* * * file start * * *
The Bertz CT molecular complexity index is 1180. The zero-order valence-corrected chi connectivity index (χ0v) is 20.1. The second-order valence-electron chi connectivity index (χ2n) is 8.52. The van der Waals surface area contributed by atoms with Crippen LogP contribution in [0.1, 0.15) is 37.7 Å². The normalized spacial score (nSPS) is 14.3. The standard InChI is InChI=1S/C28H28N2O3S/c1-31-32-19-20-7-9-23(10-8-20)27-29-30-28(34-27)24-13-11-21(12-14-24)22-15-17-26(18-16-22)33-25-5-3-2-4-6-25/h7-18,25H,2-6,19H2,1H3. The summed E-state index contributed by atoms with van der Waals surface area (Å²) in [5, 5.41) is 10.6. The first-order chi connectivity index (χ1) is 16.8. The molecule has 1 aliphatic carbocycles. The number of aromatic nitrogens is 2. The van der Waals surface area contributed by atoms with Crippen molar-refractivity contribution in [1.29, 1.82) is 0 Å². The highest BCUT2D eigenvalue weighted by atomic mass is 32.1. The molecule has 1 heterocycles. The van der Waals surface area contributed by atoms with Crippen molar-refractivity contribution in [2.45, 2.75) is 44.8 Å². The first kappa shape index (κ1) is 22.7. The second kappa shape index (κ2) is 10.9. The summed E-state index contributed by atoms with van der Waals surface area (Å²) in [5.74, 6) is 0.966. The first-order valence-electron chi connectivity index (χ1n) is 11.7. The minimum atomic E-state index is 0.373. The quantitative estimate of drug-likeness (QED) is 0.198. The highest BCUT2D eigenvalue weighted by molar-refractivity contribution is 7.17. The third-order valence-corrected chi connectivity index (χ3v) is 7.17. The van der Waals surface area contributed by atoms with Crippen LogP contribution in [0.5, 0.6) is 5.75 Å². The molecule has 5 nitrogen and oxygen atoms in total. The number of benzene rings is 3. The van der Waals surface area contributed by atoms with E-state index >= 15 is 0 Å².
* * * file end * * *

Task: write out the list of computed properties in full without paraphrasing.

The Bertz CT molecular complexity index is 1180. The zero-order valence-corrected chi connectivity index (χ0v) is 20.1. The second-order valence-electron chi connectivity index (χ2n) is 8.52. The van der Waals surface area contributed by atoms with Crippen LogP contribution in [0.1, 0.15) is 37.7 Å². The normalized spacial score (nSPS) is 14.3. The standard InChI is InChI=1S/C28H28N2O3S/c1-31-32-19-20-7-9-23(10-8-20)27-29-30-28(34-27)24-13-11-21(12-14-24)22-15-17-26(18-16-22)33-25-5-3-2-4-6-25/h7-18,25H,2-6,19H2,1H3. The summed E-state index contributed by atoms with van der Waals surface area (Å²) in [5, 5.41) is 10.6. The first-order chi connectivity index (χ1) is 16.8. The molecule has 1 aliphatic carbocycles. The number of aromatic nitrogens is 2. The van der Waals surface area contributed by atoms with Crippen molar-refractivity contribution in [1.29, 1.82) is 0 Å². The highest BCUT2D eigenvalue weighted by atomic mass is 32.1. The molecule has 1 heterocycles. The van der Waals surface area contributed by atoms with Crippen molar-refractivity contribution in [2.45, 2.75) is 44.8 Å². The first kappa shape index (κ1) is 22.7. The second kappa shape index (κ2) is 10.9. The summed E-state index contributed by atoms with van der Waals surface area (Å²) in [5.74, 6) is 0.966. The first-order valence-electron chi connectivity index (χ1n) is 11.7. The minimum atomic E-state index is 0.373. The quantitative estimate of drug-likeness (QED) is 0.198. The highest BCUT2D eigenvalue weighted by molar-refractivity contribution is 7.17. The third-order valence-corrected chi connectivity index (χ3v) is 7.17. The van der Waals surface area contributed by atoms with Crippen LogP contribution in [0.5, 0.6) is 5.75 Å². The molecule has 5 nitrogen and oxygen atoms in total. The number of benzene rings is 3. The van der Waals surface area contributed by atoms with E-state index >= 15 is 0 Å².